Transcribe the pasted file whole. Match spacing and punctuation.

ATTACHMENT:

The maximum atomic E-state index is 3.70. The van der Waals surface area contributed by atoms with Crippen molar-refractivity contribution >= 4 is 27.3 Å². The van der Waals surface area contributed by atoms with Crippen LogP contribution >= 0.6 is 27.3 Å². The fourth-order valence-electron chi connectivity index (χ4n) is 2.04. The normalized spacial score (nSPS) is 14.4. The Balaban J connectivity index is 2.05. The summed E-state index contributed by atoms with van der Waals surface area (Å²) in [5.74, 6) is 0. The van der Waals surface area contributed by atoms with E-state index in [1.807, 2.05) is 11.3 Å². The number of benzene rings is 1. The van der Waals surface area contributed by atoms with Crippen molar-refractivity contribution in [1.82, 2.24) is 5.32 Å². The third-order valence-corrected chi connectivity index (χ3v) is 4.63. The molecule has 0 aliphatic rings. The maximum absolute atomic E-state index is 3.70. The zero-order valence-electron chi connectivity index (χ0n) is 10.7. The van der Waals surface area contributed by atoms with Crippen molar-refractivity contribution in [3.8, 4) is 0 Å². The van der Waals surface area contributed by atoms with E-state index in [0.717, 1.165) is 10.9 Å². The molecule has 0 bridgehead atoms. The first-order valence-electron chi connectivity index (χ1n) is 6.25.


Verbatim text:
The maximum atomic E-state index is 3.70. The van der Waals surface area contributed by atoms with Crippen molar-refractivity contribution >= 4 is 27.3 Å². The van der Waals surface area contributed by atoms with Crippen LogP contribution >= 0.6 is 27.3 Å². The fourth-order valence-electron chi connectivity index (χ4n) is 2.04. The normalized spacial score (nSPS) is 14.4. The Balaban J connectivity index is 2.05. The summed E-state index contributed by atoms with van der Waals surface area (Å²) in [5.74, 6) is 0. The van der Waals surface area contributed by atoms with E-state index in [1.807, 2.05) is 11.3 Å². The number of benzene rings is 1. The van der Waals surface area contributed by atoms with Crippen molar-refractivity contribution in [1.82, 2.24) is 5.32 Å². The third-order valence-corrected chi connectivity index (χ3v) is 4.63. The molecule has 0 aliphatic rings. The maximum absolute atomic E-state index is 3.70. The zero-order valence-electron chi connectivity index (χ0n) is 10.7. The van der Waals surface area contributed by atoms with Crippen molar-refractivity contribution in [3.8, 4) is 0 Å². The van der Waals surface area contributed by atoms with E-state index in [0.717, 1.165) is 10.9 Å². The molecule has 0 bridgehead atoms. The first-order valence-electron chi connectivity index (χ1n) is 6.25.